Tag Archives: Fulton Board of Education

Fulton school board reorganizes for 2013-2014 school year

The Fulton City School District Board of Education held its reorganization meeting July 9.

The Fulton Board of Education re-elected David Cordone as president, Dan Pawlewicz as vice president and Barbara Hubbard as board clerk.

The board of education further made the following appointments: banks, Community Bank to collect taxes, school attorney: Ferrara Law Firm, internal auditor: Dermody, Burke and Brown, and claims auditor: Ronald Woodward

The board set the second and fourth Tuesdays of the month for meetings with the regular meeting to start at 7:30 p.m., preceded by Executive Session at 6:30 p.m.

The board also decided to hold one regular meeting a month in one of the schools. This schedule will be developed and advertised in the media.

At the regular meeting following the reorganization meeting, the board of education set the dates to tour district facilities the evenings of Aug. 28 and 29.

Betsy Conners, executive director of instruction and assessment, presented the district’s School Improvement Plan Goals, which are aligned and support the District Comprehensive Education Plan.

Agendas for Regular Meetings and additional documents pertaining to those meetings are posted on the District website at www.Fulton.cnyric.org prior to the meeting.

The board of education scheduled a special meeting to be held Tuesday, July 30 starting at 6:30 p.m.

Fulton Board of Education adopts $65 million budget

by Nicole Reitz

The Fulton Board of Education adopted its $65.26 million budget Tuesday night, making it one of the first local districts to approve its budget for the 2013-14 academic year.

However, the budget was not adopted unanimously. Four voted yes, two voted no and one abstained.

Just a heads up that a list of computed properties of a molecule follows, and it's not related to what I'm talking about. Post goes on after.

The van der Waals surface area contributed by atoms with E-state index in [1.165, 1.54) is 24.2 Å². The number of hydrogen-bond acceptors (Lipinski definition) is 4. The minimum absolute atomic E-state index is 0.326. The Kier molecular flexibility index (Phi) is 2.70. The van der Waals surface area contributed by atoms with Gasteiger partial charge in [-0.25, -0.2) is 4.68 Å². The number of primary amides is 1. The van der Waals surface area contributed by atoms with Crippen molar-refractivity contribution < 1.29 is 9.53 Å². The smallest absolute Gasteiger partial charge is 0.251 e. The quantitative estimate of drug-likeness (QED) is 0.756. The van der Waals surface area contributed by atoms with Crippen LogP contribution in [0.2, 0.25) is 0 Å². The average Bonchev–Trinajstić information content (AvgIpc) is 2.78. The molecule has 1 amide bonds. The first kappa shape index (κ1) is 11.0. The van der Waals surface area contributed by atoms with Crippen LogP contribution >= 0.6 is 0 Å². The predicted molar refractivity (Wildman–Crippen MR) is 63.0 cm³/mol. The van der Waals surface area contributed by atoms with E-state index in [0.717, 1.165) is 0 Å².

Board members Fred Cavalier and Brian Hotaling voted against the budget, expressing their concerns about the tax levy increase. Dan Pawlewicz abstained from voting.

After the last meeting, Superintendent Bill Lynch went back to the budget draft to reassess spending line by line. The budget that was approved varies little from prior drafts discussed earlier in the year.

A budget to budget increase of almost $3 million is in part the result of rising pension costs.

“We have over $1.1 million just in pensions and that’s an increase we can’t control unless we lower our payroll,” said Business Administrator Kathy Nichols.

The budget includes a 1.5 percent increase in the local tax levy and uses more than $2 million from the district’s reserve fund. These two combined factors make up for the money not provided by aid from the state.

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School Board Notebook: July 14, 2012

by Nicole Reitz

The Fulton Board of Education has a new president.

David Cordone was elected as president. He replaces Robbin Griffin, who lost her school-board seat in the May election.

Fred Cavalier was also elected as the new board clerk. He replaces clerk Brian Hotaling.

Rosemary Occhino will remain on as the board’s vice president.

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Audience member attendance might have been at an all time low during Tuesday’s meeting.

The low attendance sparked an idea from board member Dan Pawlewicz. He suggested moving the board meetings to the city’s six schools.

“Offering a different venue could allow principals to show of their school,” said Pawlewicz.

Hotaling was open to the idea, but questioned if moving the meetings would be more work than an opportunity.

“It’s not a bad idea, I don’t know if the timing it perfect for it,” said Hotaling. “I’d like to hear from principals to see if they would be interested in hosting us.”

Changing the location of the twice-monthly meeting is something that the Fulton board has never done before, but is a common practice in other schools, such as Hannibal Central School District.

Pawlewicz’s concern is that the community is not attending board meetings not because of a lack of interest, but an intimidation factor.

“I know people won’t get into this building, people are afraid of it,” said Pawlewicz.

Superintendent Billy Lynch noted that a change in environment could mean more work for the schools’ principals.

The district’s portable sound system would also need to be set up. “It would give the board the opportunity to interact with that school community,” said Lynch.

The board approved the meeting schedule for 2012-2013, but will further discuss the possibility of holding meetings outside of the Fulton Education Center.

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During the regular business meeting, the board approved resolutions that highlighted the careers of 13 retiring staff members.